• Gloves. I often take my waterproof SealSkinz gloves with me. When it is really cold then I also use the Pearl iZUMi P.R.O. Softshell Lobster winter gloves. They even keep you warm when you go cycling in the winter in Finland.
  • Hat, cap or bandana. I always use a hat, cap or bandana (Buff) to avoid having sweat in my face and to deal with the sun, wind, cold temperatures. I use a Buff to protect against inhaling cold air but also to protect my neck.
  • First aid kit + rescue whistle and survival blanket: You never know when you need it.
  • Running backbag: I use two running backbags, namely the Salomon S-Lab Advanced Skin Hydro 12 and the Raidlight Ultra Olmo 12L. The Salmon backbag has a great fit (i.e., it does not move around) and has enough pockets and zippers. The Salomon backbag also comes with a whistle and a survival blanket (if I remember correctly). The downside is that it is fairly small. While it is supposed to have a volume of 12l I really doubt that. The Raidlight Ultra Olmo 12L also has a volume of 12l and I can fit twice as much stuff in there. There is, however, a downside to the Raidlight backbag: the fabric they have chosen creates friction and will ruin most of your cloth. Don’t buy it until they have fixed that problem. I still use it after I found out what jackets and what t-shirts work with it (after I managed to destroy several). Both of the backbags allow you to put water flasks in the front. The Raidlight backbag also came with two water bottles.
  • Camera: I often take a camera with me to take pictures and movies of places that look interesting. Of course, there are many of those when you go for a run (particularly in the morning or the evening). The camera I use is an Olympus Tough TG-2. It is fairly lightweight, has a decent spec, and is waterproof, shockproof, crushproof, freezeproof, and dustproof. It does not have any movable parts that can break.
  • Phone. I take the phone with me in case of an emergency (for nothing else). I don’t listen to music while I run since I want to pay attention to the environment and prefer not to get distracted.
  • GPS: I use the eTrex 20 for navigation. I create my route at home using the Garmin Basecamp tool (sometimes using the routes published by race event organizers) and follow those routes. It is an extra device to carry around but it is fairly lightweight and it does what it is supposed to do. I carry it in my hand (and if I don’t need it put it back into one of the pockets of my backbag). It is waterproof, runs on ordinary AA batteries, and works very energy efficient (unlike mobile phones). The user interface is old fashioned but works well with navigation. The eTrex 20 uses a joystick for navigation on the screen, which is pretty useful if you use gloves. Touch screens don’t work too well when the screen is wet (in case you are sweating or if it is raining) and touch screens also do not react nicely to gloves.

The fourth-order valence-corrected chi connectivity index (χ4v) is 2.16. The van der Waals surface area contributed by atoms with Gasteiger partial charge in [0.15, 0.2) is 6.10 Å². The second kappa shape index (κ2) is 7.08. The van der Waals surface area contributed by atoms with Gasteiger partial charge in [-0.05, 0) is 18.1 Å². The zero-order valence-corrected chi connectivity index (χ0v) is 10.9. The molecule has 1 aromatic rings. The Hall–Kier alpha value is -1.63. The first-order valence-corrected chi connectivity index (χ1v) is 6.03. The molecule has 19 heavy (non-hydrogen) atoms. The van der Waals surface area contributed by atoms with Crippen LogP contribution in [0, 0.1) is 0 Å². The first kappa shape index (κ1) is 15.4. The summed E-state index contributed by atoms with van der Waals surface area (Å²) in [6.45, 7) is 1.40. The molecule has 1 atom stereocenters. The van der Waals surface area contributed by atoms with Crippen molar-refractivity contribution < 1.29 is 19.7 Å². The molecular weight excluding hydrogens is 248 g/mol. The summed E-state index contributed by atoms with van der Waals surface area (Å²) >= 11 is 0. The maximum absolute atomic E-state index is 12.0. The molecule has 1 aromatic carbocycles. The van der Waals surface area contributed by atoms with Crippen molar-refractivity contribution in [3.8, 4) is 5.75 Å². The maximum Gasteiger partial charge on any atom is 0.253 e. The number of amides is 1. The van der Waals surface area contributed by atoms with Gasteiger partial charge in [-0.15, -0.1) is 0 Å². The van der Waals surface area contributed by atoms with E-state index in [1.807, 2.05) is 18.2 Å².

• Trekking Poles: On steep hills and in mountains it is useful to have trekking poles with you. They help you increase your average speed and reduce the impact on your legs, knees, ankles, and feet. In many long trail runs you will notice that the majority uses trekking poles. I am quite happy with my Black Diamond Ultra Distance Z-Poles even though I rarely use them. These poles are fairly lightweight (=290 g/10.2 oz for the 120 cm size) since they are made of carbon fiber. The only downside with this model is that the poles are not adjustable in length.
  • Gaiters: I will write about those in another blog post since I have a love/hate relationship with gaiters.

I should also add that I always take a backup set of jacket, pants, t-shirt, and hat with me when I go on longer runs in the mountains. If you have to stop somewhere it only takes a few minutes to feel cold or even freeze. This is a long list (and a lot of stuff to carry), you will say. That’s correct but it is better to be prepared and carrying a little bit more isn’t such a big deal once you get used to it.

Note: For many (longer) trail runs most of the above listed equipment is mandatory. Hence, you will need to buy it if you want to participate in some of those runs.

There is a lot more to say but I stop here for now.

Dec 14
8
2014

[UPDATED: 14. January 2015]

Early 2014 we organized a couple of webinars to hear about technologies that allowed to provide authentication of Internet of Things devices and to control access to resources. We learned more about OAuth, Kerberos, and the PKI/certificate model and all talks have been recorded and can be found at http://www.tschofenig.priv.at/wp/?p=1012